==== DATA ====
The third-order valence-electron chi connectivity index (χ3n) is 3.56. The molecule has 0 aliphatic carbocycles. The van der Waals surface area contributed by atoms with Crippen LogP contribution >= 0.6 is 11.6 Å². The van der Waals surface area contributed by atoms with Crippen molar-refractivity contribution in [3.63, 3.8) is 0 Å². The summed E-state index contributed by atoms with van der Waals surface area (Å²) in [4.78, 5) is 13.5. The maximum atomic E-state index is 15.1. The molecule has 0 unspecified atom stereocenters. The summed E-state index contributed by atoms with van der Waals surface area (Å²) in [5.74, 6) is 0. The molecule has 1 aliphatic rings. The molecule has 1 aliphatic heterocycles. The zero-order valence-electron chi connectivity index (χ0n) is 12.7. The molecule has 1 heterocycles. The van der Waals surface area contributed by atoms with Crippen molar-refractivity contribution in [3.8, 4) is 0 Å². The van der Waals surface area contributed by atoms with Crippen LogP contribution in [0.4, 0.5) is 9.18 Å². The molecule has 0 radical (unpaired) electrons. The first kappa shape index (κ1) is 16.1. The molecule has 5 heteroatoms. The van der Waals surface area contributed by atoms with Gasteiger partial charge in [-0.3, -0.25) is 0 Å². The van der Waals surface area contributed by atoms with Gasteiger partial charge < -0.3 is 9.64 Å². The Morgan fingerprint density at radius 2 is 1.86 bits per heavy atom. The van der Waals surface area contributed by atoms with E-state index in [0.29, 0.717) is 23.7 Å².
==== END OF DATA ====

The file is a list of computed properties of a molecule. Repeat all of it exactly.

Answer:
The third-order valence-electron chi connectivity index (χ3n) is 3.56. The molecule has 0 aliphatic carbocycles. The van der Waals surface area contributed by atoms with Crippen LogP contribution >= 0.6 is 11.6 Å². The van der Waals surface area contributed by atoms with Crippen molar-refractivity contribution in [3.63, 3.8) is 0 Å². The summed E-state index contributed by atoms with van der Waals surface area (Å²) in [4.78, 5) is 13.5. The maximum atomic E-state index is 15.1. The molecule has 0 unspecified atom stereocenters. The summed E-state index contributed by atoms with van der Waals surface area (Å²) in [5.74, 6) is 0. The molecule has 1 aliphatic rings. The molecule has 1 aliphatic heterocycles. The zero-order valence-electron chi connectivity index (χ0n) is 12.7. The molecule has 1 heterocycles. The van der Waals surface area contributed by atoms with Crippen molar-refractivity contribution in [3.8, 4) is 0 Å². The van der Waals surface area contributed by atoms with Crippen LogP contribution in [0.4, 0.5) is 9.18 Å². The molecule has 0 radical (unpaired) electrons. The first kappa shape index (κ1) is 16.1. The molecule has 5 heteroatoms. The van der Waals surface area contributed by atoms with Gasteiger partial charge in [-0.3, -0.25) is 0 Å². The van der Waals surface area contributed by atoms with Gasteiger partial charge < -0.3 is 9.64 Å². The Morgan fingerprint density at radius 2 is 1.86 bits per heavy atom. The van der Waals surface area contributed by atoms with E-state index in [0.29, 0.717) is 23.7 Å².